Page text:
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In my /etc/ssh/ directory, I can see three that I have three different types of ssh keys:

-rw------- 1 root root    607 Oct  4 22:43 ssh_host_dsa_key
-rw-r--r-- 1 root root    623 Oct  4 22:43
-rw------- 1 root root    241 Oct  4 22:43 ssh_host_ecdsa_key
-rw-r--r-- 1 root root    194 Oct  4 22:43
-rw------- 1 root root   1602 Oct  4 22:43 ssh_host_rsa_key
-rw-r--r-- 1 root root    378 Oct  4 22:43

What is are the differences between ssh's RSA, DSA, and ECDSA keys, and do I need all three?

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They're keys generated using different encryption algorithms. You can choose to use different forms of encryption when using SSH, somewhat similar to the ability to choose different encryption methods for WiFi (WPA2, WPA, WEP, etc).

SSH uses public-key encryption, meaning when you connect to an SSH server it broadcasts a public key which you can use to encrypt further traffic to be sent to that server. If the server is configured to use RSA it will be a key generated by the RSA algorithm.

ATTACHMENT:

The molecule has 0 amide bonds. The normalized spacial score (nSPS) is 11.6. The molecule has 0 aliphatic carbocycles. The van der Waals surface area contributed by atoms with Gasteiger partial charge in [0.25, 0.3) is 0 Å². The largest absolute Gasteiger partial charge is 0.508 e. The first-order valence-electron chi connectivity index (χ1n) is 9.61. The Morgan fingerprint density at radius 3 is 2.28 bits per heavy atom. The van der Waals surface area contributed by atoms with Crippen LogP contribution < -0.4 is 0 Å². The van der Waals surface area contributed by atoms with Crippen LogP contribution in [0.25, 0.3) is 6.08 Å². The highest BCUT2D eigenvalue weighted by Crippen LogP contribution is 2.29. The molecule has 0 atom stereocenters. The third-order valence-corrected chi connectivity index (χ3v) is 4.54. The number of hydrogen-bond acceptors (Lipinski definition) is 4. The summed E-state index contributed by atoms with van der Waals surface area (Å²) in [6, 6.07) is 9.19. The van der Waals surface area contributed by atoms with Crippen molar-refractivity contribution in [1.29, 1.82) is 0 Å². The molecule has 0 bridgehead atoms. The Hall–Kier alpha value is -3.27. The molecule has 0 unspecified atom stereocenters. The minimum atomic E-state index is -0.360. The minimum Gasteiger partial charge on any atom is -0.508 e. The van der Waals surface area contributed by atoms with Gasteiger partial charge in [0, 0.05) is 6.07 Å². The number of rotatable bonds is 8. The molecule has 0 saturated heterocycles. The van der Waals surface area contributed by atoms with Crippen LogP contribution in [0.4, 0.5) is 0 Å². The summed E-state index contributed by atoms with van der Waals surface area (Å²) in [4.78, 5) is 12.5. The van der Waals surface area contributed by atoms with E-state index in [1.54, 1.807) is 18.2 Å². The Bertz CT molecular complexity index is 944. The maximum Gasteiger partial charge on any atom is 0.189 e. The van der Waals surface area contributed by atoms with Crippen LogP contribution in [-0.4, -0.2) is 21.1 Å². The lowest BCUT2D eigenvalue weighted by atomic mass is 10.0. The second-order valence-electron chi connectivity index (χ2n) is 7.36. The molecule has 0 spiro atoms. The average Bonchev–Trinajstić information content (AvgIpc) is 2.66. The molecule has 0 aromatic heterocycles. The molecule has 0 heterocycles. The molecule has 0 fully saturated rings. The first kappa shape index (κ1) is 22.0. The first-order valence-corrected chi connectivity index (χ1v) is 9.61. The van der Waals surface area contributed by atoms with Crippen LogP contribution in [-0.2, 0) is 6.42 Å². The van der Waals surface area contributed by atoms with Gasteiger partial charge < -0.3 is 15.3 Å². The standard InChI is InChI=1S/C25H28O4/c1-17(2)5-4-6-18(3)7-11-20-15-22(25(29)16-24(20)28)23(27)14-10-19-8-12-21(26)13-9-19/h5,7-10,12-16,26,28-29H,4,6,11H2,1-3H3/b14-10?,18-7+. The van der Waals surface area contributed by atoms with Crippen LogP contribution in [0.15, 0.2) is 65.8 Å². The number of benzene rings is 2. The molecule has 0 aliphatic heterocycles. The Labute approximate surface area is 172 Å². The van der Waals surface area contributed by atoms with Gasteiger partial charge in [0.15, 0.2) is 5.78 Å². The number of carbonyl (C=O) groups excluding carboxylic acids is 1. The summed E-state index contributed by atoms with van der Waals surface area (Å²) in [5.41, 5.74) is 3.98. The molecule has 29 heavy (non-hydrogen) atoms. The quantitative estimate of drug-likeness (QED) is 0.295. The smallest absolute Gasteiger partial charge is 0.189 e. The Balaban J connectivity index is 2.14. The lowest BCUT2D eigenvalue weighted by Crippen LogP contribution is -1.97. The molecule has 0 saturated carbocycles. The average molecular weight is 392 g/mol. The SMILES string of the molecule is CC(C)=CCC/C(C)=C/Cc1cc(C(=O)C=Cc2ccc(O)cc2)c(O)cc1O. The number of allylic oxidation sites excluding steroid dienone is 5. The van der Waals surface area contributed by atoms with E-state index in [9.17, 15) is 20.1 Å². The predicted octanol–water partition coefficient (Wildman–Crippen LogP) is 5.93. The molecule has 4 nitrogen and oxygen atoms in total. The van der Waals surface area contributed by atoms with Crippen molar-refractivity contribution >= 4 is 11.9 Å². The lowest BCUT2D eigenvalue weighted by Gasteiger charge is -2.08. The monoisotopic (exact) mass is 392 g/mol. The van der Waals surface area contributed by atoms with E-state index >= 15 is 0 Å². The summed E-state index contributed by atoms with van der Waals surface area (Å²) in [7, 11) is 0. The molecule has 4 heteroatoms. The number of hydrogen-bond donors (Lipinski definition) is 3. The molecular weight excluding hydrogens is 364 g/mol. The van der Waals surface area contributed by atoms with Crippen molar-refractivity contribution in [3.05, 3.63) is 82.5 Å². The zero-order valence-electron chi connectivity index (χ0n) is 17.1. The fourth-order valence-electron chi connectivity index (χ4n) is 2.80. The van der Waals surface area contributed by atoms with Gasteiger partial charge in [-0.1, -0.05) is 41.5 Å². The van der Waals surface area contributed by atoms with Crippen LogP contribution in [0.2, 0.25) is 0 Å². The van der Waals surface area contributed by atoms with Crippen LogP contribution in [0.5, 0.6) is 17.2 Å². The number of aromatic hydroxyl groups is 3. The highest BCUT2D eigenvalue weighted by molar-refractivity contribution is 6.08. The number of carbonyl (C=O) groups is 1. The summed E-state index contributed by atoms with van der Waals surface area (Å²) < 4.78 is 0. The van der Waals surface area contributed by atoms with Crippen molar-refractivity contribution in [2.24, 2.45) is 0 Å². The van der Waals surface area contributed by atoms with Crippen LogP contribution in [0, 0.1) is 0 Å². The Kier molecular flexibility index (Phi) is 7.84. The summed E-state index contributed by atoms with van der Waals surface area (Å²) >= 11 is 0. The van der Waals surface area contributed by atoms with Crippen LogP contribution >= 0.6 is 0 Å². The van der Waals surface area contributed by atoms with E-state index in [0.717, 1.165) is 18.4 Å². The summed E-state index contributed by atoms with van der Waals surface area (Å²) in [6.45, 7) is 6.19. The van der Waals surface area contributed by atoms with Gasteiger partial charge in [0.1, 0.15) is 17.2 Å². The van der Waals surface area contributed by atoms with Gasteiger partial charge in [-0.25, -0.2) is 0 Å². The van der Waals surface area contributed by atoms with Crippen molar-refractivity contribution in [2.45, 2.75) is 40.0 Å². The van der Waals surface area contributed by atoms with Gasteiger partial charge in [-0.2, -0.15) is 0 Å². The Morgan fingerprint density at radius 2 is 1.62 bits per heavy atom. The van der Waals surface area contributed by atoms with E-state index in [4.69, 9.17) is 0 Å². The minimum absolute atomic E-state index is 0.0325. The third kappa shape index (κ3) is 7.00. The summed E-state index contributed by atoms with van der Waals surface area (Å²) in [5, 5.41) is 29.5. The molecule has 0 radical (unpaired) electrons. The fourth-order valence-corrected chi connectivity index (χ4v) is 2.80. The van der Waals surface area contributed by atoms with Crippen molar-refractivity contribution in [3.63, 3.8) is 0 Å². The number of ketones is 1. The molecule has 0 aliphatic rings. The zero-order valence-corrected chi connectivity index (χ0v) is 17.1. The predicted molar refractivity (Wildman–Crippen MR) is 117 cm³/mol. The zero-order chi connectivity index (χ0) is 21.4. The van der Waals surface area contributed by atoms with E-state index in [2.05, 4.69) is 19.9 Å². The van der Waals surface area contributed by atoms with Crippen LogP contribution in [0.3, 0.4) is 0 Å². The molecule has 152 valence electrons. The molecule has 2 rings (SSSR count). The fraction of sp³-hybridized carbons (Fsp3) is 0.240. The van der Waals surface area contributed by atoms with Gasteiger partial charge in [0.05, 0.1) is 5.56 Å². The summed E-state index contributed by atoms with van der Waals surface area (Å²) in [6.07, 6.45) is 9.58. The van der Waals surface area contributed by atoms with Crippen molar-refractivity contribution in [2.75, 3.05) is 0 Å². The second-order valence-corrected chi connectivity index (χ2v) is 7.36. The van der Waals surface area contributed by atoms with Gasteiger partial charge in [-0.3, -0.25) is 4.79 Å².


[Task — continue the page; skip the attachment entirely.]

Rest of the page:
Your computer sends back its own public RSA key from the key file you listed in your question. The server needs this key to connect back to you and reply.

All three keys exist on your computer because any given SSH server you're connecting to might be configured to use any one of these algorithms. Your computer will send back a unique key matching the type the server uses, your key having been generated on your computer by the same algorithm.

Here's some further resources:

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